vacancies advertise contact news tip The Vault
Win with Seagate - Seagate FireCuda 510 SSD! [x]
facebook rss twitter

Review: AMD Radeon RX 5700 XT and RX 5700

by Parm Mann on 7 July 2019, 14:00

Tags: AMD (NYSE:AMD)

Quick Link: HEXUS.net/qaebgi

Add to My Vault: x

Please log in to view Printer Friendly Layout

Introduction

"My money's going to AMD for the next round of GPUs." We've heard that sentiment echoed countless times in recent years, and it seems AMD doesn't need to produce a spectacular product; fans and gamers in general are so starved of genuine competition that they'd be quite happy to see a Radeon that's simply decent on all fronts.

Radeon VII, RX Vega, RX 580, RX 480, R9 390X, R9 Fury X, R9 280, to name but a few, have all turned out to be damp squibs in one way or another, and you probably have to go right back to the tail end of 2011 for the last truly compelling Radeon graphics card, the HD 7970, which at the time ruled the single-GPU performance charts, knocking the GeForce 580 down into second place.

The big question on everyone's lips since the unveiling of AMD's 7nm Navi architecture last month is whether or not the resulting Radeon RX 5700 XT and RX 5700 would be worth buying. Appreciating that you're eager to see the benchmark numbers, let's quickly recap the vital specifications and architecture enhancements, take a look at the cards themselves, and then move on to the all-important results.

Introducing the world's first Navi GPUs

 
Radeon RX 5700 XT
Radeon RX 5700
Radeon VII
Radeon RX Vega 64
Radeon RX Vega 56
Launch date
July 2019
July 2019
February 2019
August 2017
August 2017
Codename
Navi 10
Navi 10
Vega 20
Vega 10
Vega 10
Architecture
RDNA
RDNA
GCN
GCN
GCN
Process (nm)
7
7
7
14
14
Transistors (bn)
10.3
10.3
13.2
12.5
12.5
Approx Die Size (mm²)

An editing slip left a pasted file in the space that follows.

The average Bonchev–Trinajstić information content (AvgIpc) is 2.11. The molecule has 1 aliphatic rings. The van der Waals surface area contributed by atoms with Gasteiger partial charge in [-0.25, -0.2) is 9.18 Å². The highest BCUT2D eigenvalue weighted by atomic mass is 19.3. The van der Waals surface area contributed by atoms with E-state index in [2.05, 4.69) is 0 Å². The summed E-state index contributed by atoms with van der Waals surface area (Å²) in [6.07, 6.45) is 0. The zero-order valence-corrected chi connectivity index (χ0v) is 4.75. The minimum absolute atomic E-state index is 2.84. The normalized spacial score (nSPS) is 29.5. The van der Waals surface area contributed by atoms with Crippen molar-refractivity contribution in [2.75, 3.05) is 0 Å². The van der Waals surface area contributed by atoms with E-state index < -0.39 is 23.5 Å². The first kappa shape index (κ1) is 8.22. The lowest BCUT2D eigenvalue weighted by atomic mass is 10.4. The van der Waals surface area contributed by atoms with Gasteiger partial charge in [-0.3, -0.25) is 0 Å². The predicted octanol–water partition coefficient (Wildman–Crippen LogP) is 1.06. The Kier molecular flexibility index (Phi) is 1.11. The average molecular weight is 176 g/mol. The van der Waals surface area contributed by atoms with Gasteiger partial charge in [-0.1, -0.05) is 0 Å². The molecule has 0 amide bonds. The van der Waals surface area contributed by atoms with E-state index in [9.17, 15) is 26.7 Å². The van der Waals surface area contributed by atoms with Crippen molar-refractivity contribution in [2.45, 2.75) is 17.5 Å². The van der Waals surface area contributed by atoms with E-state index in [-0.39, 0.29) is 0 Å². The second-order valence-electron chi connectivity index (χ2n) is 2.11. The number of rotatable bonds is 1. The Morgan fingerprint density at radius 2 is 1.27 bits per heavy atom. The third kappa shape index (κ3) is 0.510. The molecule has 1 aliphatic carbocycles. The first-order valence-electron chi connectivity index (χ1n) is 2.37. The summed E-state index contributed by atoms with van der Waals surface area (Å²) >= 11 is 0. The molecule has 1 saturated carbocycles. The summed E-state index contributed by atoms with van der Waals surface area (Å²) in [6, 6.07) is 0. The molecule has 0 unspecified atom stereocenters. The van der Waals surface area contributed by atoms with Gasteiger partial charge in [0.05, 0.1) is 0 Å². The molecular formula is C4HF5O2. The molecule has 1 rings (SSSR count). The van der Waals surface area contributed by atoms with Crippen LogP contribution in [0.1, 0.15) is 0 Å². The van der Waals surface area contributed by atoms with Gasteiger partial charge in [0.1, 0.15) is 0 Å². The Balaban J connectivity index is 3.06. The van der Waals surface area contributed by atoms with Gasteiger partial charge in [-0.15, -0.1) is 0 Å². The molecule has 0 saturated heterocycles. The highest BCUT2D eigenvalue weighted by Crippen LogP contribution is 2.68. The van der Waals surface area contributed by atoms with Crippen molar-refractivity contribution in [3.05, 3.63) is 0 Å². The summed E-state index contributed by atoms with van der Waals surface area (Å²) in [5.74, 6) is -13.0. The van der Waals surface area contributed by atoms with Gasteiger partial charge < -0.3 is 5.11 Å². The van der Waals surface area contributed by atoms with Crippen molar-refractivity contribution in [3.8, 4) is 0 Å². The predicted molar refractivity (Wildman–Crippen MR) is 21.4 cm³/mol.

251
251
331
486
486
Full Implementation of Die
Yes
No
No
Yes
No
Processors
2,560
2,304
3,840
4,096
3,584
Texture Units
160
144
240
256
224
ROP Units
64
64
64
64
64
Boost Clock (MHz)
1,905
1,725
1,800
1,546
1,471
Game Clock (MHz)
1,755
1,625
-
-
-
Peak GFLOPS (SP)
9,750
7,950
13,824
12,665
10,544
Memory Type
GDDR6
GDDR6
HBM2
HBM2
HBM2
Memory Size (GB)
8
8
16
8
8
Memory Clock (MHz)
14,000
14,000
1,000
945
800
Memory Bus (bits)
256
256
4,096
2,048
2,048
Max Bandwidth (GB/s)
448
448
1,024
484
410
PCIe Support
Gen 4
Gen 4
Gen 3
Gen 3
Gen 3
Power Connectors
6+8
6+8
8+8
8+8
8+8
TDP (watts)
225
180
300
295
210
GFLOPS per watt
43.3
44.2
46.1
42.9
50.2
Launch MSRP
$399
$349
$699
$499
$399

First impressions tend to be one of "is that it?" A total of 2,560 stream processors on RX 5700 XT's full implementation of the first Navi die doesn't quite fill the heart with hope, and even when you do the calculations, peak GFLOPs throughput pales in comparison to previous-generation cards.

But don't be too hasty. Let's face it, does anybody actually want to see another AMD attempt at keeping up with the competition through sheer muscle alone? Navi, and the new RDNA architecture, is all about streamlining and doing more with less. Expensive HBM2 memory? Gone, in favour of readily available GDDR6. Dedicated ray-tracing hardware? Nowhere to be seen. On the contrary, a die size of 251mm², made possible by the TSMC 7nm manufacturing process, makes this a relatively lean AMD chip, and power requirements of 225W and 180W, respectively, for the first two Navi products, is a step in the right direction when it comes to efficiency.